Posted by: biblioglobal | February 16, 2013

Reading detours

A Suitable Boy by Vikram Seth.

A Suitable Boy by Vikram Seth. Published in 1993.

I’ve been taking some detours lately in my travels around the globe. For one, I took a long return-trip to India, reading A Suitable Boy by Vikram Seth. The most recent book I read described itself as a bonsai. I seem to be in the midst of a book-as-tree theme because A Suitable Boy describes itself as a banyan tree where the main trunks sprouts branches and those branches themselves take root such that the tree would still stand even if the main trunk were to die. It really is an apt description. About 400 pages into the book I counted 17 open storylines. I thought it might be fun to try to draw them out and show how they connected, but I found that that only hurt my brain. On the other hand, I had no trouble keeping track of them all if I just kept reading.

The novel may be billed as a love story, but it is also so much more.  I love the way it liberally satirizes pretty much everyone from politicians and academics to poets and religious figures.

“Dipankar, their middle brother, was a dreamer… [He] was fond of making remarks such as, ‘It is all the Void,’ at breakfast, thus casting a mystical aura over the scrambled eggs.”

The book also addresses more seriously the issues of post-independence India such as the relationship between Hindus and Muslims and how to deal with the essentially  feudal system of zamindar land owners. There is so much to love about this book. While reading it, I found myself glad that the book was so long and that there was so much more of it to enjoy. If you’re in the mood for an epic, immersive reading experience, I highly recommend it.

Yemen: The Unknown Arabia by Tim Mackintosh-SmithOn my way to India, I stopped off in Yemen: The Unknown Arabia by Tim Mackintosh-Smith. (In Britain the title was the much more interesting Yemen: Travels in Dictionary Land.) I left that visit unfinished though and will have to return. A blurb on the book jacket refers to Mackintosh-Smith as a modern-day Lawrence of Arabia. The blurb is telling- even though the book was published in 2000, it felt more  like it was from 1900. The author is an upper-class British white male who was able to spend decades of his life hanging out in Yemen with no apparent need to support himself, but who  seems to have no awareness of how privileged he is.

He acknowledges early in the book that it will be very male-centric, since as a foreign male he has very little opportunity to interact with women.  That’s fair enough and I appreciated the explanation. But he then proceeds to tell us that the women in Yemen are perfectly happy with their role in society and have no objection to being isolated at home! Despite the fact that he just made clear he knows nothing about it!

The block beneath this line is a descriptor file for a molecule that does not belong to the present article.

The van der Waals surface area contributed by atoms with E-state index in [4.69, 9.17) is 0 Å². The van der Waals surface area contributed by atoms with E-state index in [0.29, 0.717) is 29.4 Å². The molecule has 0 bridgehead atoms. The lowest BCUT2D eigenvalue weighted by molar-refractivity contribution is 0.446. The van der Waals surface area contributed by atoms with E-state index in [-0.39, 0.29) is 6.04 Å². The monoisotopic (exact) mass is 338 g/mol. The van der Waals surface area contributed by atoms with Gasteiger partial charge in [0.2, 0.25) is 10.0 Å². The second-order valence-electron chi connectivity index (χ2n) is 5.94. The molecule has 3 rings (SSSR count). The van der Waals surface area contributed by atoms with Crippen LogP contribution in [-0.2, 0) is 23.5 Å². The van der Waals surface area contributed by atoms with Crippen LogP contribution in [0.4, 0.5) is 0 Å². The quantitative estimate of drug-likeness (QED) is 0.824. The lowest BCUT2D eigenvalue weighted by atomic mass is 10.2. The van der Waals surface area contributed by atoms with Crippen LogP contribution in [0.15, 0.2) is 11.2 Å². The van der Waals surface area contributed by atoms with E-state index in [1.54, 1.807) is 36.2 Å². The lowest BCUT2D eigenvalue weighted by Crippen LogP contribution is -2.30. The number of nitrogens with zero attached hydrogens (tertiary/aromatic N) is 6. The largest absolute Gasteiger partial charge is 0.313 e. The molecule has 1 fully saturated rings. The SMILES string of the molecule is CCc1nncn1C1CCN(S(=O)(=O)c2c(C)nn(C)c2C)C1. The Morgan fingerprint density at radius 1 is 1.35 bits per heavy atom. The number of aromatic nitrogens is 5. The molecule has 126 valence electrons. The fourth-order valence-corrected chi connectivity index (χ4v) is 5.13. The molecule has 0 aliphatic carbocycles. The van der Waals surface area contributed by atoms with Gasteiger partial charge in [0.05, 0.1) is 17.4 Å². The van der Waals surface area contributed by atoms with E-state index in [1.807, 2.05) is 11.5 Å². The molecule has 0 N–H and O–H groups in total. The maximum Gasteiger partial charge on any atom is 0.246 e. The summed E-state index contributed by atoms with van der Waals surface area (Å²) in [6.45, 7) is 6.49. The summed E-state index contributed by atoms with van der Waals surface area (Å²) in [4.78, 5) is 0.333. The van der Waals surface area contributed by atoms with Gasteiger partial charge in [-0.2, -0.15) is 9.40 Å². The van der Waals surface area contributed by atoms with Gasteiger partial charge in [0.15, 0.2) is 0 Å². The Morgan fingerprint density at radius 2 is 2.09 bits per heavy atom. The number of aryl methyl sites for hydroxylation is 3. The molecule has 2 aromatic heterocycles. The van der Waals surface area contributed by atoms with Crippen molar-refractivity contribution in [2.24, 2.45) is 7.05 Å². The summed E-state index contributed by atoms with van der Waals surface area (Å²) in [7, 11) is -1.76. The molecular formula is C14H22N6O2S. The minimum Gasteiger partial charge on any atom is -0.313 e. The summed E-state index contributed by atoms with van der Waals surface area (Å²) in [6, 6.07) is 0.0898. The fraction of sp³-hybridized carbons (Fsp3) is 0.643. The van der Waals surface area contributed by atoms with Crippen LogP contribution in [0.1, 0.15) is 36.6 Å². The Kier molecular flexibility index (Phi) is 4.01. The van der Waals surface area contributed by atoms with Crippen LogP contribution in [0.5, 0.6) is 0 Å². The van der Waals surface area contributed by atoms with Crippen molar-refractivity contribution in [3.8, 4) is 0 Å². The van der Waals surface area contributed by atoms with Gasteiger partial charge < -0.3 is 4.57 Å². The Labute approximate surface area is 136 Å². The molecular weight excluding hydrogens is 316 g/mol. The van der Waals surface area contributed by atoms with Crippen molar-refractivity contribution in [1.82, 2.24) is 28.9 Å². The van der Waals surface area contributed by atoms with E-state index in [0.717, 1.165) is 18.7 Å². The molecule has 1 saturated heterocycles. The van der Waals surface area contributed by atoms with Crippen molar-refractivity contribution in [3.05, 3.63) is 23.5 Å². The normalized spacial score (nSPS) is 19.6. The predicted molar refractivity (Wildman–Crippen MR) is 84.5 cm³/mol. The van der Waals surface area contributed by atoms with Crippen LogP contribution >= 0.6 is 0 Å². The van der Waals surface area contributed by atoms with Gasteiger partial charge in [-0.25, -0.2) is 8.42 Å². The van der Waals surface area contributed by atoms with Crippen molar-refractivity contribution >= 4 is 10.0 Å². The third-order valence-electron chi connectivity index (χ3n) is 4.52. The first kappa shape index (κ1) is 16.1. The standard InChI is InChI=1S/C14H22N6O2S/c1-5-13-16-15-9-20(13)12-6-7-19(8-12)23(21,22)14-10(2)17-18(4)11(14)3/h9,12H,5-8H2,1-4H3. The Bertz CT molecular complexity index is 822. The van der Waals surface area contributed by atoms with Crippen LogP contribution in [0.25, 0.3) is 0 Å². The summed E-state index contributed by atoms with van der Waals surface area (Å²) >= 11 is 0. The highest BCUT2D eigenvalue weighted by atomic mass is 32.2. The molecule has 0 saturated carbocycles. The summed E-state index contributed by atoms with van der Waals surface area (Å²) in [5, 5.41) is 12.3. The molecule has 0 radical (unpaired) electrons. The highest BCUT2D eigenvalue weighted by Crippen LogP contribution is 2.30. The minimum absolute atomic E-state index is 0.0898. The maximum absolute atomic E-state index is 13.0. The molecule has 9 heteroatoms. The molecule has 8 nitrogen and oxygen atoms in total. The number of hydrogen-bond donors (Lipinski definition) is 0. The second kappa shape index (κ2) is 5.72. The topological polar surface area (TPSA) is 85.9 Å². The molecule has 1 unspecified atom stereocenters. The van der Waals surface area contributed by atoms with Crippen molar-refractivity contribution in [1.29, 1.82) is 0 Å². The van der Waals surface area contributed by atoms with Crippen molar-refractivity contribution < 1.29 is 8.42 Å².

Yemen certainly seems like a fascinating place and I look forward to reading more about it, but I found myself too annoyed by this book to continue.

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Responses

  1. Wonderful reviews. I share your likes and dislikes. Will look for Suitable Boy and avoid your Yemen author like the plague.

    • I think you in particular would find the Yemen book irritating.Though I only read a small portion of it, so I have to be fair and acknowledge that it might get improve further on.

  2. I’ve heard so many good things about A Suitable Boy. I hope to finally read it this year! I’ve found reading detours sometimes lead me to the best places…so it sucks that this particular “trip” wasn’t great for you. I’ll be curious to see what you end up picking (and sticking with) for Yemen.

    • A Suitable Boy looks daunting, but really isn’t. (At least in my opinion.)

      No idea yet what I’ll read for Yemen. It’s even possible that I will go back to this one.

  3. I’m not sure about the Yemen book. Is he trying to come across as a jerk–how would he know how and what anyone thinks if he doesn’t interact with them. I wouldn’t presume anything until I get to know people, not just one. A Suitable Boy sounds wonderful. currently I’m reading Half of a Yellow Sun and I’m loving it.

    • I don’t think he intends to be a jerk. My impression from the book is that he’s just being very very oblivious. But his willingness to draw conclusions about things he doesn’t know about makes me question the reliability of the rest of what he has to sayl

      • Huh, he’s that oblivious. now i feel like I should read it and find out more. Maybe.

  4. I enjoyed A Suitable Boy very much when it came out, and am waiting eagerly for the sequel “A Suitable Girl” (really!) out later this year.
    The Yemen book sounds awful. I see no reason to provide this author with a few extra cents by borrowing this from my library…

    • I did hear something about A Suitable Girl coming out this year. I’m intrigued, but also a little bit worried that it won’t live up to the first one.


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